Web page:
THE FORCE AWAKENS follows a template, just like THE PHANTOM MENACE before it. It’s A NEW HOPE but in a different era with some of the same characters. Anyone who walked into the film expecting something other than a Star Wars Saga film would be better off searching the deep web for some obscure Russian film from the 1970s that they can discuss in a vapid and obtuse way. Star Wars is Star Wars is Star Wars. There’s the light side. There is the dark side. There are TIE fighters and X-Wings, and there are space aliens that make witty zingers. Oh yeah, and there’s a Death Star.
Abrams assembles a diverse cast that is inspired organically. There wasn’t a mission to check boxes of ethnicity or gender. He found the right people that were born to play that part. The new cast is simpatico with returning cast members of Mark Hamill in his ultra brief turn, Carrie Fisher in what is now a very bittersweet performance, and of course Harrison Ford as the ultimate space cowboy.
Ford brings everything as he has to his final turn as his seminal character in a career stocked to the brim with so many memorable characters and franchises. With help from Abrams and Kasdan’s script, Ford takes on the Obi-Wan esque role. Ford is perfect. He’s funny, he’s smarmy, he’s hopeful, and he’s everything you’d want Han Solo to be all these years later and more. For those who fall into the first group of people, watching Han Solo die is one of the most heartbreaking moments in cinema history. Ford’s build up; his gruffness wrapped in his sentiment and nostalgia completely sells his demise in the most beautifully tragic way possible. It’s near maddening that Ford wasn’t nominated for Best Supporting Actor.
There is a mixture of practical effects and CGI, much like the prequels. And then there’s BB-8. The new fan favorite that is an encompassment of R2-D2’s sassy personality and an ultra cute design and color scheme. It’s rather impressive how instantly beloved and welcomed BB-8 was, and after seeing the film, it’s incredibly hard not to fall hard for that little whirling dervish of love.
The picture excels on nearly every level, and if it weren’t so quickly followed up by the excellent ROGUE ONE, there wouldn’t be as much shelf wear on the film. The film is vibrant as it is dreary. Abrams not only acknowledges the prequels, he embraces the aesthetic. He mixes the original trilogy with the prequel trilogy to create his own, and predominantly new world of Star Wars. The film isn’t without some minor hiccups and narrative issues, but this isn’t the new film by Martin Scorsese. It’s Star Wars.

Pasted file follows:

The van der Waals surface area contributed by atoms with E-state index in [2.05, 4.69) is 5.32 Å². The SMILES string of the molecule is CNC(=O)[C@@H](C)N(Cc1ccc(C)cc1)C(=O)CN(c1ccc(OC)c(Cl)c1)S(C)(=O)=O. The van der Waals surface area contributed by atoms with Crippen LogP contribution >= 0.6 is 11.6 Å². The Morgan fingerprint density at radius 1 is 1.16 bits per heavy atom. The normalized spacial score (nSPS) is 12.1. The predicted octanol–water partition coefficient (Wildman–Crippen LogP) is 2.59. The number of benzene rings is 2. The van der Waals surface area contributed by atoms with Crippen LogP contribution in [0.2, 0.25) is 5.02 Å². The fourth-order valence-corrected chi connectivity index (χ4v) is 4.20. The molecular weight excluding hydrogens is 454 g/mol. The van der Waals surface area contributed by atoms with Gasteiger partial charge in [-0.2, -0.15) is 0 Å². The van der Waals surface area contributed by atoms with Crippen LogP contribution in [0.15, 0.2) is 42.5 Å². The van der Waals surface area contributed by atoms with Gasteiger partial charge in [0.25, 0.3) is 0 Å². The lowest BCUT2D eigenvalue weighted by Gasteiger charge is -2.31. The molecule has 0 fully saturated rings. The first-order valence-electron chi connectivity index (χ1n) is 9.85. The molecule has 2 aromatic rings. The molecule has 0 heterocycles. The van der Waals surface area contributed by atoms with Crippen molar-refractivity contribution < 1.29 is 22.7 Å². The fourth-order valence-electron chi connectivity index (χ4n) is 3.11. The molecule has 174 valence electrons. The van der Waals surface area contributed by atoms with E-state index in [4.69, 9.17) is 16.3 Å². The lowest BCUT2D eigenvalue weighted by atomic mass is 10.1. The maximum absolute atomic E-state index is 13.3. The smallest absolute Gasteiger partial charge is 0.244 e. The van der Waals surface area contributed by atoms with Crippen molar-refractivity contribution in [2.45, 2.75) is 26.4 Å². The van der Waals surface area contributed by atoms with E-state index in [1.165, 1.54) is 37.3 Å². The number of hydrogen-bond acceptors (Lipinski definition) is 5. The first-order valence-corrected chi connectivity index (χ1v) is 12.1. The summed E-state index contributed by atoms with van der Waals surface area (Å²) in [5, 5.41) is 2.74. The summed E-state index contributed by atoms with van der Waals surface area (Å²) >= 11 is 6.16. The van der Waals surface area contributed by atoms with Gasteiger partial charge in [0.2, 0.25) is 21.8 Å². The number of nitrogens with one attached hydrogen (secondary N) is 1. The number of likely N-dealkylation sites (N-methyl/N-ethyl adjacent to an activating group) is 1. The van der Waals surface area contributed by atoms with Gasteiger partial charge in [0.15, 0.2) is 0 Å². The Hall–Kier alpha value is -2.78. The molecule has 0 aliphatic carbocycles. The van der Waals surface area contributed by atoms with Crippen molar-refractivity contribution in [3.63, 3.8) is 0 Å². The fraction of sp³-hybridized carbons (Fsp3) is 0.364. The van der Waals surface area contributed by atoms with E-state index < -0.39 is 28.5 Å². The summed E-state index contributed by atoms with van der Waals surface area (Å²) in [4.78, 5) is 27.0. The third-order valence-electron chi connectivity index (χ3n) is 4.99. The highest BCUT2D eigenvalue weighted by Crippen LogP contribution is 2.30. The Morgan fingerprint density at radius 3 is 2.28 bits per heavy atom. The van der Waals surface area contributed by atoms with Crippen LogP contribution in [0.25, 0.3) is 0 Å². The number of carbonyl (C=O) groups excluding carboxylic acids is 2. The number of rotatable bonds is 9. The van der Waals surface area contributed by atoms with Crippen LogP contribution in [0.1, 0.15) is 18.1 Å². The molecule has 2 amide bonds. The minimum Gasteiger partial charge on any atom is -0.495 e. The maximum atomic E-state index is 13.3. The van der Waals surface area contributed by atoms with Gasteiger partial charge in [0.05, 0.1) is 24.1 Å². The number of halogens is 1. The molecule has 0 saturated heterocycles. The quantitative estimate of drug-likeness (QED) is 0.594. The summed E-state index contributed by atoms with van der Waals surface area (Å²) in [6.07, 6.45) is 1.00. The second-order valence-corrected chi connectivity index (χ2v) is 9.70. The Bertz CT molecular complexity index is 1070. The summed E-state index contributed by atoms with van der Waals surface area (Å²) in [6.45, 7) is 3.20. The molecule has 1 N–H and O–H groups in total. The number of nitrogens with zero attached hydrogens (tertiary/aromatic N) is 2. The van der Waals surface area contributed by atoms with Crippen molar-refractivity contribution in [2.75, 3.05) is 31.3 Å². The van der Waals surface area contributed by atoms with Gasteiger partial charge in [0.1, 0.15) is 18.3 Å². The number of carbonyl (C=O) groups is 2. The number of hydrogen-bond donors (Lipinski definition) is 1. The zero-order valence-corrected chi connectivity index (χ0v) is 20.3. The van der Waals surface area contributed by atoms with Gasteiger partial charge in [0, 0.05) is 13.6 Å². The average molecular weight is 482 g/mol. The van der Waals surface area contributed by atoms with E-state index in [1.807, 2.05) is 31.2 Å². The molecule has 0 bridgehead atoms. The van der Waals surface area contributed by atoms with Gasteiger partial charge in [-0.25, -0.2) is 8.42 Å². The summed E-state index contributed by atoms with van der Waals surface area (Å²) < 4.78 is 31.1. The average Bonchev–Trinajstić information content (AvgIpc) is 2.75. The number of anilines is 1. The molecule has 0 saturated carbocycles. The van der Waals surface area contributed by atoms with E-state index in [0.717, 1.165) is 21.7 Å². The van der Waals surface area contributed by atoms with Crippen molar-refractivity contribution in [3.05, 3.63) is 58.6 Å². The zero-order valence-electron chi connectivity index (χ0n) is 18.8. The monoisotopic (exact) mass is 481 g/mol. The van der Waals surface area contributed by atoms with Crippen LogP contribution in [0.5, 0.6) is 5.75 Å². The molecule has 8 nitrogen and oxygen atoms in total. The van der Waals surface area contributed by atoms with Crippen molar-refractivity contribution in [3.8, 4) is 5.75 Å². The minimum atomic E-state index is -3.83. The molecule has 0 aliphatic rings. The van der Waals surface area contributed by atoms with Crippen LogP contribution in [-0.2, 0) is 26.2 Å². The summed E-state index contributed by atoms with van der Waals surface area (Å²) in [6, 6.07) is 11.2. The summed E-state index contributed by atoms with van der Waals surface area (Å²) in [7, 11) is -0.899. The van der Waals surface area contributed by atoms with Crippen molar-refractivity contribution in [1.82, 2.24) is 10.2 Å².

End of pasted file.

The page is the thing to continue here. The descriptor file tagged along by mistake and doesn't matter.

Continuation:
Star Wars saga films are built on nostalgia. Star Wars is nostalgia for many. And while Lucas isn’t part of the Star Wars universe moving forward, Abrams has more than proved himself as a worthy supplement. He’s inherited the mantle of Lucas, and he’s helped construct the joy of Star Wars for generations to come. What’s so ironic are those who hold such an obnoxious contempt for Lucas, yet are rabid for the new dawn of Star Wars. Those who consistently beat the drum of talking in circles to those who are as like(narrow)minded as them, that will bend over backwards to suck any joy they can out of anyone who praises Lucas. You know, the guy who created everything in the first place. Leave George Lucas alone, without him you’d have nothing to complain about and would have saved a lot of money.
Frank is joined by his Star Wars expert friend, Terry to discuss the abrupt firing of Lord and Miller from the HAN SOLO film, and swift replacement that is Ron Howard.
Frank and Tim discuss their reactions to STAR WARS THE FORCE AWAKENS. They get into who Supreme Leader Snoke is, who Rey is, Harrison Ford’s brilliant return as Han Solo, the prequel tie-ins, the new Funko Pop FORCE AWAKENS series that just got released, and much more!
Tim and Frank sit down and gush about their love for STAR WARS. Topics discussed are the STAR WARS prequels, but we mainly discuss the genesis of THE FORCE AWAKENS and what we think might be happening. This is going to be the first of many STAR WARS themed podcasts from Tim and Frank. Enjoy!